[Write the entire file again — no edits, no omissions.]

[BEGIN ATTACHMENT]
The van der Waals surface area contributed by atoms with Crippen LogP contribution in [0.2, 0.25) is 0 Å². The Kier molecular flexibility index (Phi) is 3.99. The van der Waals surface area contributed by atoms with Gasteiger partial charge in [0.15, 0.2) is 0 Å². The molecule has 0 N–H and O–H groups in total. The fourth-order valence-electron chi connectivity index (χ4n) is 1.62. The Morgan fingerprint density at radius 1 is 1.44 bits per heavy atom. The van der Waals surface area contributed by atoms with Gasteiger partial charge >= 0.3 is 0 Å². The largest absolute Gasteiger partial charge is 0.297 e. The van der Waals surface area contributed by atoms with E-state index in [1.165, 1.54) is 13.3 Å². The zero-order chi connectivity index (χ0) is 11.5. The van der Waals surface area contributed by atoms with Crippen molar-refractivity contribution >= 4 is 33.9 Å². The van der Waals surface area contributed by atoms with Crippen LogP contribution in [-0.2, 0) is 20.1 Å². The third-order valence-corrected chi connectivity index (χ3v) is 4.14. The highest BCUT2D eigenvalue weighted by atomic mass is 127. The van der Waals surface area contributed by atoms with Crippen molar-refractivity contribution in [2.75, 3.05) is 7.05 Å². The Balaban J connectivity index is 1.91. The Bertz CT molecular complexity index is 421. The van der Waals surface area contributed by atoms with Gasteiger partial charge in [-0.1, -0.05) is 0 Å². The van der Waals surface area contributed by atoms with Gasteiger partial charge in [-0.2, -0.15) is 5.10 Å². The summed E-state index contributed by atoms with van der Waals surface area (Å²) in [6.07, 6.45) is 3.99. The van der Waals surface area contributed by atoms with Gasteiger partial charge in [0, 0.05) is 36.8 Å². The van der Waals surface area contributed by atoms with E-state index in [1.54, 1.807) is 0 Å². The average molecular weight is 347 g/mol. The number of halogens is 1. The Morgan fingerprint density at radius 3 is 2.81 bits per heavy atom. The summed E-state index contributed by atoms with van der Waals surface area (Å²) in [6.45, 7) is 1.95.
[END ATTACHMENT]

The van der Waals surface area contributed by atoms with Crippen LogP contribution in [0.2, 0.25) is 0 Å². The Kier molecular flexibility index (Phi) is 3.99. The van der Waals surface area contributed by atoms with Gasteiger partial charge in [0.15, 0.2) is 0 Å². The molecule has 0 N–H and O–H groups in total. The fourth-order valence-electron chi connectivity index (χ4n) is 1.62. The Morgan fingerprint density at radius 1 is 1.44 bits per heavy atom. The van der Waals surface area contributed by atoms with Gasteiger partial charge >= 0.3 is 0 Å². The largest absolute Gasteiger partial charge is 0.297 e. The van der Waals surface area contributed by atoms with E-state index in [1.165, 1.54) is 13.3 Å². The zero-order chi connectivity index (χ0) is 11.5. The van der Waals surface area contributed by atoms with Crippen molar-refractivity contribution >= 4 is 33.9 Å². The van der Waals surface area contributed by atoms with Crippen LogP contribution in [-0.2, 0) is 20.1 Å². The third-order valence-corrected chi connectivity index (χ3v) is 4.14. The highest BCUT2D eigenvalue weighted by atomic mass is 127. The van der Waals surface area contributed by atoms with Crippen molar-refractivity contribution in [2.75, 3.05) is 7.05 Å². The Balaban J connectivity index is 1.91. The Bertz CT molecular complexity index is 421. The van der Waals surface area contributed by atoms with Gasteiger partial charge in [-0.1, -0.05) is 0 Å². The van der Waals surface area contributed by atoms with Gasteiger partial charge in [-0.2, -0.15) is 5.10 Å². The summed E-state index contributed by atoms with van der Waals surface area (Å²) in [6.07, 6.45) is 3.99. The van der Waals surface area contributed by atoms with Gasteiger partial charge in [0, 0.05) is 36.8 Å². The van der Waals surface area contributed by atoms with E-state index in [1.54, 1.807) is 0 Å². The average molecular weight is 347 g/mol. The number of halogens is 1. The Morgan fingerprint density at radius 3 is 2.81 bits per heavy atom. The summed E-state index contributed by atoms with van der Waals surface area (Å²) in [6.45, 7) is 1.95.